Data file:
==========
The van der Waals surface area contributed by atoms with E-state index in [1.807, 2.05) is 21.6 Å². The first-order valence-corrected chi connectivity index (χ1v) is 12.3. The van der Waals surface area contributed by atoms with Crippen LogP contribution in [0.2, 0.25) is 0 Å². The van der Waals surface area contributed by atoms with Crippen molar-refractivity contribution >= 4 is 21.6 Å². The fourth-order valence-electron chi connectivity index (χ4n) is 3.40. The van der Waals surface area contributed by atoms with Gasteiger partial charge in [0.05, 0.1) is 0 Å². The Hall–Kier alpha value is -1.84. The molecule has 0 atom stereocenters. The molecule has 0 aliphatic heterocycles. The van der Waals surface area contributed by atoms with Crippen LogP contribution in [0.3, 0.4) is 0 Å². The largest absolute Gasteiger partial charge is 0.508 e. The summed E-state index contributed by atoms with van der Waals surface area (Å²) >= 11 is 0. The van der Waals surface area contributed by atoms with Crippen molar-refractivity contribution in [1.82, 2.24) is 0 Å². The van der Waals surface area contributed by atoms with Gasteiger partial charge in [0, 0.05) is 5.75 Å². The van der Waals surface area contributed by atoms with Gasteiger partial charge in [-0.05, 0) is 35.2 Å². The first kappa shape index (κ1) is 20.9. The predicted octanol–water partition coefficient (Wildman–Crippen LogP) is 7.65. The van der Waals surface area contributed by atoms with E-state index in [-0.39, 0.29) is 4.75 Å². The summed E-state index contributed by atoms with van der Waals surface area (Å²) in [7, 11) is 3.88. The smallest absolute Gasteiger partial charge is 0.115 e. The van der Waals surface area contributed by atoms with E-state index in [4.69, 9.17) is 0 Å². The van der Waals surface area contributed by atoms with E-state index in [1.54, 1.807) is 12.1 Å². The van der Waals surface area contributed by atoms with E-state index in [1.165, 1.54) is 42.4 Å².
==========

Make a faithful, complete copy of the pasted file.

The van der Waals surface area contributed by atoms with E-state index in [1.807, 2.05) is 21.6 Å². The first-order valence-corrected chi connectivity index (χ1v) is 12.3. The van der Waals surface area contributed by atoms with Crippen LogP contribution in [0.2, 0.25) is 0 Å². The van der Waals surface area contributed by atoms with Crippen molar-refractivity contribution >= 4 is 21.6 Å². The fourth-order valence-electron chi connectivity index (χ4n) is 3.40. The van der Waals surface area contributed by atoms with Gasteiger partial charge in [0.05, 0.1) is 0 Å². The Hall–Kier alpha value is -1.84. The molecule has 0 atom stereocenters. The molecule has 0 aliphatic heterocycles. The van der Waals surface area contributed by atoms with Crippen LogP contribution in [0.3, 0.4) is 0 Å². The largest absolute Gasteiger partial charge is 0.508 e. The summed E-state index contributed by atoms with van der Waals surface area (Å²) >= 11 is 0. The van der Waals surface area contributed by atoms with Crippen molar-refractivity contribution in [1.82, 2.24) is 0 Å². The van der Waals surface area contributed by atoms with Gasteiger partial charge in [0, 0.05) is 5.75 Å². The van der Waals surface area contributed by atoms with Gasteiger partial charge in [-0.05, 0) is 35.2 Å². The first kappa shape index (κ1) is 20.9. The predicted octanol–water partition coefficient (Wildman–Crippen LogP) is 7.65. The van der Waals surface area contributed by atoms with E-state index in [-0.39, 0.29) is 4.75 Å². The summed E-state index contributed by atoms with van der Waals surface area (Å²) in [7, 11) is 3.88. The smallest absolute Gasteiger partial charge is 0.115 e. The van der Waals surface area contributed by atoms with E-state index in [4.69, 9.17) is 0 Å². The van der Waals surface area contributed by atoms with E-state index in [1.54, 1.807) is 12.1 Å². The van der Waals surface area contributed by atoms with E-state index in [1.165, 1.54) is 42.4 Å².